3 Preconception Counseling Points

JULY 11, 2017
Pharmacists can play an important role in preconception counseling. Since approximately half of all US pregnancies are unplanned, education is extremely important.Keep in mind that women may not know they are pregnant until 17-56 days after conception, which is when the fetus is most at risk for developing certain birth defects.2 Pharmacists are considered one of the most trusted health care professionals, and you will therefore receive many questions regarding preconception health. Check out these 3 preconception counseling points.  

Patients should have the appropriate amount of folic acid and iron.
The US Preventive Services Task Force recommends that women who are planning or capable of becoming pregnant take a daily supplement containing 0.4 to 0.8 mg of folic acid to prevent neural tube defects (NTDs).3 The most common NTDs are anencephaly (underdeveloped brain and incomplete skull) and spina bifida (incomplete closing of the spinal cord).1 Women planning to become pregnant should begin taking a prenatal vitamin that contains at least 27 mg of iron.4 Iron helps to supply oxygen to the developing fetus. 

Most prescription prenatal vitamins contain 1 mg of folic acid.  Evidence suggests that women who have previously had a NTD affected pregnancy should consume 4 mg of folic acid one month prior to trying to become pregnant and for the first 3 months of pregnancy.1

Educate couples to limit caffeine consumption.
Evidence suggests that high caffeine consumption prior to conception may increase the risk of miscarriage. According to a recent study, there is an increased risk of miscarriage when a woman and her partner consume more than 2 caffeinated beverages a day during the weeks leading up to conception.5 Counsel couples trying to conceive to limit their caffeine consumption to less than 3 beverages per day. The American College of Obstetricians and Gynecologists recommends that pregnant women not consume more than 200 mg a day of caffeine, which is equivalent to one 12 ounce cup of coffee.4 

Counsel patients regarding Zika virus infection prevention strategies.6
Educate women and men trying to conceive to avoid traveling to areas with risk of Zika virus infection. The CDC recommends the following for women and men who have been diagnosed with Zika virus or had an exposure to an area with a CDC Zika travel notice:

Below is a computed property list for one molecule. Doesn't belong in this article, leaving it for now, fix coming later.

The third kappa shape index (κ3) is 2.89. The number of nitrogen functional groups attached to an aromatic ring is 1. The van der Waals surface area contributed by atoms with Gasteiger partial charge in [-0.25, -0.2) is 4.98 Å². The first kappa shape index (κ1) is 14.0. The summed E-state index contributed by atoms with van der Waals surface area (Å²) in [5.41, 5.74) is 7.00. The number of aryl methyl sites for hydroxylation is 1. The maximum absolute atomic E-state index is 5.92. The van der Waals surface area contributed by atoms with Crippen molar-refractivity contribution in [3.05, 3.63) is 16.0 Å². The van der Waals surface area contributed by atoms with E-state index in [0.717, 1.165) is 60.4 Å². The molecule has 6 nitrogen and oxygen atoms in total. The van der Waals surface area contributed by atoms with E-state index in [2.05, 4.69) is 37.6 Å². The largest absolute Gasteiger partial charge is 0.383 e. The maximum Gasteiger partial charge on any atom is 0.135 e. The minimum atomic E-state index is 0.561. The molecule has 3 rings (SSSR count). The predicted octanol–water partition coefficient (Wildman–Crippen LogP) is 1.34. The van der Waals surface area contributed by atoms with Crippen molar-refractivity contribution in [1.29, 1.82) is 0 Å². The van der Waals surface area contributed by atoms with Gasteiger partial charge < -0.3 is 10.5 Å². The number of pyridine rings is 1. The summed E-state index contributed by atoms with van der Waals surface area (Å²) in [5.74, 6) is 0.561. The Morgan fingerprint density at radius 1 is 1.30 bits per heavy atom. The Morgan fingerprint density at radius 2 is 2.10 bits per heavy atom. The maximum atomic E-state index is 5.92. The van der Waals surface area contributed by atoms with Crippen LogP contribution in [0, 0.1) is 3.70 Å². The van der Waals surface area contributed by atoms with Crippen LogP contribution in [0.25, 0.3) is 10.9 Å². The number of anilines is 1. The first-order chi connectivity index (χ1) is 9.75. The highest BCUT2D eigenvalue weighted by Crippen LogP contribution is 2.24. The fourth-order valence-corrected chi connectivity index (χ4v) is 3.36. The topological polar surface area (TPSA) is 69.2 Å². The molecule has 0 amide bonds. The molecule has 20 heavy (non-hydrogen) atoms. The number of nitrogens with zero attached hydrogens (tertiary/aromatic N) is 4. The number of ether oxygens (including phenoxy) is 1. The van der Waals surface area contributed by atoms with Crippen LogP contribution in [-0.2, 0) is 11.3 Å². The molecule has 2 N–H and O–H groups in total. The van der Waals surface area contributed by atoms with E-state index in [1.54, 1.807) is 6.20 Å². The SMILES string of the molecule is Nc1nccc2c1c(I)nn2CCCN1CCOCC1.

• If a woman is exposed, then the couple should wait at least 8 weeks after the symptoms started or the last possible exposure before trying to conceive.
  • If a man is exposed, then the couple should wait at least 6 months after the symptoms started or the last possible exposure before trying to conceive.
  • If a woman and man are both exposed through travel, then the couple should wait at least 6 months after the symptoms started or the last possible exposure before trying to conceive.
  • Counsel couples to correctly and consistency use condoms during sex through the waiting periods.
  1. Folic acid.  CDC website.  https://www.cdc.gov/ncbddd/folicacid/recommendations.html.  Accessed July 5, 2017.
  2. Preconception health and care.  CDC website.  https://www.cdc.gov/preconception/hcp/index.html.  Accessed July 5, 2017.
  3. Folic acid for the prevention of neural tube defects: preventive medicine.  U.S. Preventive Services Task Force website.  https://www.uspreventiveservicestaskforce.org/Page/Document/UpdateSummaryFinal/folic-acid-for-the-prevention-of-neural-tube-defects-preventive-medication?ds=1&s=folic%20acid.  Accessed July 5, 2017.
  4. Nutrition during pregnancy.  ACOG website.  https://www.acog.org/Patients/FAQs/Nutrition-During-Pregnancy.  Accessed July 5, 2017.
  5. Louis GM, Sapra KJ, Schisterman EF, et al.  Lifestyle and pregnancy loss in a contemporary cohort of women recruited before conception: The LIFE Study.  Fertil Steril.  2016; 106:180-188.
  6. People planning to conceive.  CDC website.  https://www.cdc.gov/zika/hc-providers/reproductive-age/patient-counseling.html.  Accessed July 5, 2017.

Jennifer Gershman, PharmD, CPh
Jennifer Gershman, PharmD, CPh
Jennifer Gershman, PharmD, CPh, received her PharmD degree from Nova Southeastern University (NSU) College of Pharmacy in 2006 and completed a 2-year drug information residency. She served as a pharmacy professor at NSU’s College of Pharmacy for 6 years, managed the drug information center, and conducted medication therapy management reviews. Dr. Gershman has published research on prescription drug abuse, regulatory issues, and drug information in various scholarly journals. Additionally, she received the Sheriff’s Special Recognition Award for her collaboration with the Broward, Florida Sheriff’s Office to prevent prescription drug abuse through a drug disposal program. She has also presented at pharmacist and physician continuing education programs on topics that include medication errors, prescription drug abuse, and legal and regulatory issues. Dr. Gershman can be followed on Twitter @jgershman2